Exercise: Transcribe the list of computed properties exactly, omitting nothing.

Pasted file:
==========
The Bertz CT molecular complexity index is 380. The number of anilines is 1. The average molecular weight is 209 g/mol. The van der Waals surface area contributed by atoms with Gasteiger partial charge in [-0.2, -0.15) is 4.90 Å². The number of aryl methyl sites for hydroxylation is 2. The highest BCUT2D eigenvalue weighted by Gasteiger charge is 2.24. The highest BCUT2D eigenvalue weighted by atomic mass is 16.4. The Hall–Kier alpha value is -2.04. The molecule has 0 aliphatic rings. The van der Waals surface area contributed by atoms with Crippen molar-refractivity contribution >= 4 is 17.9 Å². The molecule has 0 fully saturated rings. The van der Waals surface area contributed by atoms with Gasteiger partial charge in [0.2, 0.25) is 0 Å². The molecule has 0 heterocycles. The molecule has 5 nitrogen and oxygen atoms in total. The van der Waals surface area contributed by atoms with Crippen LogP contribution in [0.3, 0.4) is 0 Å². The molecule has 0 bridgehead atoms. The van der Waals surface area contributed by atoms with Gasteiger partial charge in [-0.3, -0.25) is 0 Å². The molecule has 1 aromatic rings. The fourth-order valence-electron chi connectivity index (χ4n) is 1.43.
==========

The Bertz CT molecular complexity index is 380. The number of anilines is 1. The average molecular weight is 209 g/mol. The van der Waals surface area contributed by atoms with Gasteiger partial charge in [-0.2, -0.15) is 4.90 Å². The number of aryl methyl sites for hydroxylation is 2. The highest BCUT2D eigenvalue weighted by Gasteiger charge is 2.24. The highest BCUT2D eigenvalue weighted by atomic mass is 16.4. The Hall–Kier alpha value is -2.04. The molecule has 0 aliphatic rings. The van der Waals surface area contributed by atoms with Crippen molar-refractivity contribution >= 4 is 17.9 Å². The molecule has 0 fully saturated rings. The van der Waals surface area contributed by atoms with Gasteiger partial charge in [0.2, 0.25) is 0 Å². The molecule has 0 heterocycles. The molecule has 5 nitrogen and oxygen atoms in total. The van der Waals surface area contributed by atoms with Crippen LogP contribution in [0.3, 0.4) is 0 Å². The molecule has 0 bridgehead atoms. The van der Waals surface area contributed by atoms with Gasteiger partial charge in [-0.3, -0.25) is 0 Å². The molecule has 1 aromatic rings. The fourth-order valence-electron chi connectivity index (χ4n) is 1.43.